Your Blood Type May Predict Your Risk For Severe COVID-19

Henrietta Strickland
October 16, 2020

In this study, researchers analysed data from a Danish health registry that included more than 473 000 patients who were infected with Covid-19 between 27 February 2020 and 30 July 2020.

As per the observations made according to these data, they concluded that people who had blood type O were less vulnerable whereas people with A and AB were more at risk.

The two latest studies, one from Denmark and one from Canada, both appear to show that people with blood type O may be slightly less vulnerable to COVID-19 and have a reduced chance of getting severely ill. This means that it's not clear how the relationship between blood type and Covid-19 works and any link may be coincidental.

Researchers of this study found that Covid-19 patients with blood groups A and AB had an increased risk of severe clinical outcomes, compared to patients with blood groups O or B. Since blood group distributions vary among ethnic subgroups, the researchers also controlled for ethnicity and maintained that fewer people with blood type O tested positive for the virus.

Also this summer, the genealogy website 23andMe.com released data they collected from 750,000 participants who identified they have tested positive for COVID-19. It also found that people with blood group AB were the most likely to test positive for COVID-19 infection, followed by blood group B and then blood group A.

Previous studies have indicated similar results in patients with blood type O.

Between the blood types A, B and AB, no significant difference in rates of infection was found. Denmark is a small, ethnically homogenous country with a public health system and a central registry for lab data.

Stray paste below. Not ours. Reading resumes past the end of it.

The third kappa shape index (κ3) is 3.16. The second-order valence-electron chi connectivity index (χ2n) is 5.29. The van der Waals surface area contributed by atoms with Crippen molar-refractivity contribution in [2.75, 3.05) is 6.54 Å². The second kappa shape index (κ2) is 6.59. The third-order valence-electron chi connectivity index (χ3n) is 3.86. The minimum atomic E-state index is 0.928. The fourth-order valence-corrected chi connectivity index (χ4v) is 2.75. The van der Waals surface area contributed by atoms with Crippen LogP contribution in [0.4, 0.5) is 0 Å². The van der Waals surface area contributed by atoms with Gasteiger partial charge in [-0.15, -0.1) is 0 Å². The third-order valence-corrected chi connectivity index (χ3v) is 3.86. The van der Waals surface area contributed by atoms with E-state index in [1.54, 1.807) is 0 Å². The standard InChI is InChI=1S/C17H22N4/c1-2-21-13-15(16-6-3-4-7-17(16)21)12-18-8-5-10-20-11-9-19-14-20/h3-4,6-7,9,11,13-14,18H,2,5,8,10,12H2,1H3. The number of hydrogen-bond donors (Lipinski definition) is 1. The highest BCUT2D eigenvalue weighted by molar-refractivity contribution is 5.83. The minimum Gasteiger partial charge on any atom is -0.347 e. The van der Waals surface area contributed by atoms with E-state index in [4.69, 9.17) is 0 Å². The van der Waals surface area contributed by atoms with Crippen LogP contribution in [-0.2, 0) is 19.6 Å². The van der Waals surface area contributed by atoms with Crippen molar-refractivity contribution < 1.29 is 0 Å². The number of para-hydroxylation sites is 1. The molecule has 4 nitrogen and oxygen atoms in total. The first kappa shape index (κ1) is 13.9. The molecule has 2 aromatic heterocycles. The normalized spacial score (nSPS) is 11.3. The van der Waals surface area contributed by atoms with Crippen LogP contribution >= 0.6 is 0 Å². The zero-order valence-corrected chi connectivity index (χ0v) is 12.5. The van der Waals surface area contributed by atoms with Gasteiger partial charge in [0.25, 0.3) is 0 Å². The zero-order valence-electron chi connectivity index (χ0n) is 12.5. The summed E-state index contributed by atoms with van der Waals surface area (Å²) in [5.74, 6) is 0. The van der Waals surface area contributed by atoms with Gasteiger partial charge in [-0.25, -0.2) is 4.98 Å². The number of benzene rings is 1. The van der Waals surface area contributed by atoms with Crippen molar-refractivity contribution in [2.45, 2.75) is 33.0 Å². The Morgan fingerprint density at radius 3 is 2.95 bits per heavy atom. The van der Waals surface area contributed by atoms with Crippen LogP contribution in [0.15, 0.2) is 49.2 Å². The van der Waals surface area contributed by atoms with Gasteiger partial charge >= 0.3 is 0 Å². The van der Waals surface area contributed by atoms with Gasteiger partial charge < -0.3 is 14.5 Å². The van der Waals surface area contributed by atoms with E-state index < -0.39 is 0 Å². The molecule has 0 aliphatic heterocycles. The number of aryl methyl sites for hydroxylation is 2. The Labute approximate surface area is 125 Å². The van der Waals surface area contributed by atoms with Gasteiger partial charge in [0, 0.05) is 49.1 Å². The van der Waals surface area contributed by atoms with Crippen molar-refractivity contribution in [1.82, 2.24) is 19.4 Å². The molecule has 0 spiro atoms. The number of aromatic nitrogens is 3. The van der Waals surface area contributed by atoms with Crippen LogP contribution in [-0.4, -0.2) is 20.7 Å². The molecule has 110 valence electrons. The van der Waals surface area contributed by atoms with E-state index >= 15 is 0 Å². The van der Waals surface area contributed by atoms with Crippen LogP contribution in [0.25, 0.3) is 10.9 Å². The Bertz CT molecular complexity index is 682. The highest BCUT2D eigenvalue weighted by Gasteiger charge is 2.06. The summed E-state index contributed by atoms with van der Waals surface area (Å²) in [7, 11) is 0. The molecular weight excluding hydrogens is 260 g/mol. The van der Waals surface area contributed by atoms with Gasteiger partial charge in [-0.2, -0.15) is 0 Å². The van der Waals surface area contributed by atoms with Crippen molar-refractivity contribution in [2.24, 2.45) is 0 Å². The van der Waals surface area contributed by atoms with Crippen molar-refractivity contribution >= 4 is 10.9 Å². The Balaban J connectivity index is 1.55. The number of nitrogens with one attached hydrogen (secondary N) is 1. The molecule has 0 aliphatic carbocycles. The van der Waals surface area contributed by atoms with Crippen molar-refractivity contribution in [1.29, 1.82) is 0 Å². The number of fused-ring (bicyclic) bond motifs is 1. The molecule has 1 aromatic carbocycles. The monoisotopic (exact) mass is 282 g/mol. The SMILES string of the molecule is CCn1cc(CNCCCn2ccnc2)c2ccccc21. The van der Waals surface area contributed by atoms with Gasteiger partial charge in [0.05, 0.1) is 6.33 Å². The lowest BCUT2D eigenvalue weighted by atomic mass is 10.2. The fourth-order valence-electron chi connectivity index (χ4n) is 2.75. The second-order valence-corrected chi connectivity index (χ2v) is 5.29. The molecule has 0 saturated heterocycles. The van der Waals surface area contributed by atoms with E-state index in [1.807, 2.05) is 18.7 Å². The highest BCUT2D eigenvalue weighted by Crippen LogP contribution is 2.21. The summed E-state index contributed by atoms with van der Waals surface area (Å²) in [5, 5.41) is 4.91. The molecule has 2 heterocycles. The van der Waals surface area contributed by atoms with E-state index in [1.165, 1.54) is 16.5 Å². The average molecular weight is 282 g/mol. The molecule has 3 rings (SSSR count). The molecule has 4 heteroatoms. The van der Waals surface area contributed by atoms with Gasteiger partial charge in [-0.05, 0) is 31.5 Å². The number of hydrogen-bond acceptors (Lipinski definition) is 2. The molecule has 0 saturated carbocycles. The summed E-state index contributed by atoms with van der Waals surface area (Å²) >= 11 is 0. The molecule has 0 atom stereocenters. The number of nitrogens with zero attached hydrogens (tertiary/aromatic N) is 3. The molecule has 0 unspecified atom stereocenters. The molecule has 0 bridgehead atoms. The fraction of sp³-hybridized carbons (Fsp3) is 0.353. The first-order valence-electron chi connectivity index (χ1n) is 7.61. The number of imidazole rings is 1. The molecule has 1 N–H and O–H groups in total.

The findings are reported in a pair of studies published October 14 in the journal Blood Advances.

More patients with type A and AB blood required dialysis for kidney failure, the study added.

While it's still not clear whether this link is a direct cause-and-effect relationship or simply a coincidental correlation, the two new bits of research further builds on the idea that blood type might have some role in how Covid-19 affects people. They found that patients with blood groups A or AB were more likely to need mechanical ventilation, with 84 percent of A or AB patients requiring mechanical ventilation compared to 61 percent of O or B patients. The unique part of this study is the focus on the severity effect of blood type on COVID-19.

The second research is based on almost 95 people from Vancouver, Canada who had tested positive for the virus. "We observed this lung and kidney damage, and in future studies, we will want to tease out the effect of blood group and COVID-19 on other vital organs", said study author Dr. Mypinder Sekhon, a clinical instructor in the Division of Critical Care Medicine at the University of British Columbia in Vancouver, Canada.

Other reports by Click Lancashire

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